Tuesday, August 28, 2012

God is working! Kingdom in the Clouds

Kingdom In The Clouds

Operation Christmas Child makes inroads for the Gospel in communities all over Nepal
Nepal is known for being the home of Mount Everest, the crowning jewel of the Himalayas and the tallest peak on earth, reaching more than five miles into the heavens. Mountaineers from across the globe travel to Nepal to challenge the rugged peaks.

The country also has a unique spiritual heritage that embraces two of the world’s most widely held religions, Hinduism and Buddhism.

Thousands of Buddhists make pilgrimages to Lumbini, Nepal, to visit the birthplace of Siddhartha Gautama, the Buddha. Although Buddhism spread across Asia, it was Hinduism that took root in Nepal. The country was the world’s only Hindu kingdom until it was declared a secular state in 2006. Today more than 80 percent of the nation’s 30 million people worship the gods and goddesses of Hinduism.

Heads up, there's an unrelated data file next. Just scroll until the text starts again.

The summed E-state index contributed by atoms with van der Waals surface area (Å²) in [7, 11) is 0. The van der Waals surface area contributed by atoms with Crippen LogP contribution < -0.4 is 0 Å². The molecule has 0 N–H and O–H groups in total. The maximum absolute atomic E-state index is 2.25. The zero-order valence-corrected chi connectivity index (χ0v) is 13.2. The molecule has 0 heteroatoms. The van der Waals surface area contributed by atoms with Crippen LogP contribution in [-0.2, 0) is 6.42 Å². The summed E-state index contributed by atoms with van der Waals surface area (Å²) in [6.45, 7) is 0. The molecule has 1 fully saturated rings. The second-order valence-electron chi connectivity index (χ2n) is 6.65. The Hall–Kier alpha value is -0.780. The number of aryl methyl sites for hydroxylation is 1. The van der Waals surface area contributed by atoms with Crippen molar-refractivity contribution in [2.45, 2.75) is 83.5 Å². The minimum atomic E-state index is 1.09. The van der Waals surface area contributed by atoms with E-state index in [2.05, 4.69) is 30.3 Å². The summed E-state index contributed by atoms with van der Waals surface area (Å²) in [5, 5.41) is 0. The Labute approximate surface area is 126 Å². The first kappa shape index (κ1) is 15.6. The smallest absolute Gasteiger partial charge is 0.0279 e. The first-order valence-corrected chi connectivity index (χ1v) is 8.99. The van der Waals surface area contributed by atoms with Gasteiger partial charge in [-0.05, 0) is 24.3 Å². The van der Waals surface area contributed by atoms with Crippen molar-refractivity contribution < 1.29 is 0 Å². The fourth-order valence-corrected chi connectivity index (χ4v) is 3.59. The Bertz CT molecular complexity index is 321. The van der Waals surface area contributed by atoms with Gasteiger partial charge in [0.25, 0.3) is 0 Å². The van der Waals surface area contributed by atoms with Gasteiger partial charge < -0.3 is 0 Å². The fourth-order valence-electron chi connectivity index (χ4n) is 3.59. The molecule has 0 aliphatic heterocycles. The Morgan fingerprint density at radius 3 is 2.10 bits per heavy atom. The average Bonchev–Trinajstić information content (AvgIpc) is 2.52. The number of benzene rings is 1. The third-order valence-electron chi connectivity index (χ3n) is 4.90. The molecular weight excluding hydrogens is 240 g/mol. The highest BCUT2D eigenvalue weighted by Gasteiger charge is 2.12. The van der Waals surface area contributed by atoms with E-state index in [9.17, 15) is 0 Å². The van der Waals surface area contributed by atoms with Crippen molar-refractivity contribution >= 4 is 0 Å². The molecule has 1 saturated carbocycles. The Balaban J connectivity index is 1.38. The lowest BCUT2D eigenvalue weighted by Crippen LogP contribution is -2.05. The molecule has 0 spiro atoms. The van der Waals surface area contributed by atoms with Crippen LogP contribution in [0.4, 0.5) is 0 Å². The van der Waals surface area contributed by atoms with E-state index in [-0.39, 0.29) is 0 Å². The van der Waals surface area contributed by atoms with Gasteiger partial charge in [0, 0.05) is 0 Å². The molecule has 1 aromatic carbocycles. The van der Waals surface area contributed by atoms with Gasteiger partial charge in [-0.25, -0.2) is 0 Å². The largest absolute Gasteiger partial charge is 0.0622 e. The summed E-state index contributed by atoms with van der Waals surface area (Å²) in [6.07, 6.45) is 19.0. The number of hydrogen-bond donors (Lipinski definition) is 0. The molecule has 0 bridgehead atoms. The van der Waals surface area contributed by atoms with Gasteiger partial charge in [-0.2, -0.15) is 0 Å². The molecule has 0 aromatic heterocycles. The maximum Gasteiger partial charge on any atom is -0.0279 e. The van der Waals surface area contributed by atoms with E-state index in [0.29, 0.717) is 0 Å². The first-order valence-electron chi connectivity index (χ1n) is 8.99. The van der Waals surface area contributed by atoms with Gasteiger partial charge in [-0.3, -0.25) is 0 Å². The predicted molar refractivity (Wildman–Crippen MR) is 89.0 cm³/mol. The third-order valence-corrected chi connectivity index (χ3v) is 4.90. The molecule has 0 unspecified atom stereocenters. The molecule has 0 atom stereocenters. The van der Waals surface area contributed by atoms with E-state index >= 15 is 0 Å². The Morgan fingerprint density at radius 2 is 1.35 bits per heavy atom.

Christians have always been a minority in Nepal. In 1980, only a few thousand believers were known to exist. Today, that number tops 700,000 and continues to grow with the help of missionaries and native believers dedicated to spreading the Gospel.

GET INVOLVED: Click here to order materials and begin preparing for National Collection Week, November 12-19, 2012, and learn more Operation Christmas Child.

Samaritan's Purse is helping make a way for the Gospel through gift boxes that are distributed to children through Operation Christmas Child.